About one month after the state authorized uniform speeds for truckers and other drivers traveling through the Lone Star State, night and day, the first stretches of road to be posted at 75 mph have been identified.
The Texas Transportation Commission voted Thursday, Sept. 29, to authorize 75 mph speeds on four Central Texas highways.
On Sept. 1, a Texas speed law took effect to eliminate the distinction between daytime and nighttime speeds, as well as slower speeds for trucks. All vehicles now are allowed to travel the same speed regardless of the time of day.
Also included in the new law was a provision authorizing speed limits on most rural highways to be increased from 70 mph to 75 mph – as long as state studies deem it safe.
The first roadway to get the all clear from state engineers for higher speeds are sections of Interstate 35, state highways 45 and 130, and U.S. 281 in Bell, Williamson, Travis and Burnet counties.
New signage to reflect the 75 mph speed is expected to be posted within the next two weeks.
Jim Cotton, spokesperson for TxDOT’s traffic division, recently told Land Line it could take 12 to 15 months to identify segments of road that will accommodate the 5 mph increase. He also noted that higher volume roadways are being given priority.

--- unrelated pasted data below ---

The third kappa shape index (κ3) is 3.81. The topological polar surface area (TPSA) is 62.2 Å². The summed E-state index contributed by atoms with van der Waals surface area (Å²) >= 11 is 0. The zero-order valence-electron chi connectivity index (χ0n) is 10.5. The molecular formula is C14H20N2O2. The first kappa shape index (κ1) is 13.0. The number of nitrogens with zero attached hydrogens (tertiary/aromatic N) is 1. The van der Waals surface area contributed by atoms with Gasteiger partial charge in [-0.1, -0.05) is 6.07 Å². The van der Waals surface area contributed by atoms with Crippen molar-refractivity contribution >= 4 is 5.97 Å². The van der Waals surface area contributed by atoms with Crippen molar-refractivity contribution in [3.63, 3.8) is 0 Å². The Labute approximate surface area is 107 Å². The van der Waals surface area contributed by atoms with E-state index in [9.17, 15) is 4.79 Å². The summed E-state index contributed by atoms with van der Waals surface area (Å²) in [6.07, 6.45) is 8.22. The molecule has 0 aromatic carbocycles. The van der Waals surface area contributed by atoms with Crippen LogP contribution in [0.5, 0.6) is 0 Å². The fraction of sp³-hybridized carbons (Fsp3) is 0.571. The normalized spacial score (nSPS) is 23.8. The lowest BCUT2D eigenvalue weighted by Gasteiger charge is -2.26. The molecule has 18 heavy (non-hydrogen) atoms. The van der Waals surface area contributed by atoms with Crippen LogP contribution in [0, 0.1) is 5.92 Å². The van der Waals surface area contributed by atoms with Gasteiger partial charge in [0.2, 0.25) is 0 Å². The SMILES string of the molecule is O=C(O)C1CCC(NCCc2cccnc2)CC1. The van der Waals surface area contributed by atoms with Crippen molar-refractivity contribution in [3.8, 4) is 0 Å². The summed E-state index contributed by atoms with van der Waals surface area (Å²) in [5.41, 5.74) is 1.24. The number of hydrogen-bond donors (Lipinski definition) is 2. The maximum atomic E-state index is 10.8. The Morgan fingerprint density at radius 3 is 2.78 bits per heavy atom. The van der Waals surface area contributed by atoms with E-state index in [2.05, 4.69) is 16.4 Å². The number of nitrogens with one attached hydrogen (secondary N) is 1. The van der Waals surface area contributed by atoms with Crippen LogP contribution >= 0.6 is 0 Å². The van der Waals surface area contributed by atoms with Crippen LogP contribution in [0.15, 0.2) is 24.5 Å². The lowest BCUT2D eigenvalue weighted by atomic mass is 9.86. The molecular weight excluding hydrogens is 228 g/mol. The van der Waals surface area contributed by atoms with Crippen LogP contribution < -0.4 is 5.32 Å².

Texas already has 1,445 miles of 75 mph speeds posted and 521 miles of 80 mph speeds on certain state highways. Until now, the higher speeds were in specific rural counties, most of which are in West Texas.
The 75 mph speed limits approved Thursday for Central Texas account for 88 miles of roadway on the following sections:
- I-35, which includes 22 miles from Georgetown to Salado;
- SH 130, which includes 45 miles from I-35 in Williamson County to U.S. 183 in Travis County;
- SH 145, which includes nine miles from U.S. 183 to I-35 in Travis County; and
- U.S. 281, which includes 12 miles from the Lampasas-Burnet County line to eight miles north of the Burnet city limits.
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